Editorial: The SSRS 2008 Minefield

Editorial extract from the Simple-Talk Newsletter:


Editorial: The SSRS 2008 Minefield

One of the big advances in Microsoft’s "2008 platform", with regard to Reporting Services, was that there would be a single, consistent Report Definition Language (RDL) across all the products. This means that reports developed in Report Builder can be shared with reports developed in BIDS, and vice-versa. While one can immediately appreciate the advantages of this, it’s disappointing that it seems, on this occasion, to have been at the expense of compatibility efforts.

If you’ve developed reports in Visual Studio 2008 and expect to be able to deploy them to SSRS 2005, then think again. You can’t. They will only work with SSRS 2008. This one is perhaps more understandable, given the extent of the changes to RDL, although it has inconvenienced more than a few developers.

Conversely, however, if you are a customer who has made the technical investment in SSRS 2008, you have every right to look forward using your Visual Studio ReportViewer controls across both VS 2008 and SSRS 2008. Well, think again (again), because you can’t. While Microsoft made big efforts to improve the number and quality of the report controls available in SSRS 2008, the VS ReportViewer 2008 control is not one of them. It still based on the 2005 version of RDL and so won’t work with SSRS 2008.

One can appreciate the extreme difficulties in coordinating releases, and dealing with dependencies across all the different products and versions, but it’s still hard to understand why Microsoft has not rectified this issue. About four years ago many people discovered the joy of being able to deliver reports to SQL Express clients, allowing them to move away from disparate reporting solutions based on Crystal Reports, MySQL and so on. In many cases, this ultimately led to a purchase of a full SQL Server 2005 license. However, it also means that there are now thousands of reporting clients that are dependent on the VS ReportViewer control, and so are "blocking" any potential upgrade to SQL Server 2008!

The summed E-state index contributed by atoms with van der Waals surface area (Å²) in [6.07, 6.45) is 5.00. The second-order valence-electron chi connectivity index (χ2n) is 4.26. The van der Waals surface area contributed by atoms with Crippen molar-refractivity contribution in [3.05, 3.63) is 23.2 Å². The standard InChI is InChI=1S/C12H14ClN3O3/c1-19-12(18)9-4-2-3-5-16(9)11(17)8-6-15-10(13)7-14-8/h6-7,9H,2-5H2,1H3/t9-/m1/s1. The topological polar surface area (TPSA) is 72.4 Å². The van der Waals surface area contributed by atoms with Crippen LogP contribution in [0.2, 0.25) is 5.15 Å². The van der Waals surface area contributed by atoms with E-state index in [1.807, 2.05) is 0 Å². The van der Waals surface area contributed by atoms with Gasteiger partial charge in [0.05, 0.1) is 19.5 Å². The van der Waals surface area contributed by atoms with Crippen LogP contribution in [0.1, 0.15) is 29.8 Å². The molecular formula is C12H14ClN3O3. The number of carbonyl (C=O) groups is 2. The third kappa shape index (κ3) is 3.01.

The lack of clear communication on this issue is even more difficult to accept. Back in August 2008, Bill Vaughan printed a retraction to his earlier assertion that SSRS 2008 and the ReportViewer control would work together, suggesting that the problem would be resolved in around 6 months. It has still not happened. Since then, there has been very little news.

Indeed, if you read http://msdn.microsoft.com/en-us/library/ms345248.aspx perhaps you could be forgiven for being led to believe that SSRS 2008 and the VS ReportViewer control play nicely together and so pressing forward with the SSRS 2008 upgrade. Having migrated and tested potentially hundreds of reports and overcome numerous architectural changes and challenges, many will find it extremely disappointing that the anticipated reward to their reporting clients remains elusively out of reach.

As always, I’d love to hear your experiences with this issue; please add your comments to the editorial blog. The best contribution will win a $50 Amazon voucher. Many thanks to everyone who contributed to the previous "Index Fragmentation Anxiety" editorial; the winner of the Amazon voucher is timothyawiseman.


October 20, 2009 · Rahul Desai · No Comments
Posted in: SQL Server, Tools, Tips & Utilities, Visual Studio

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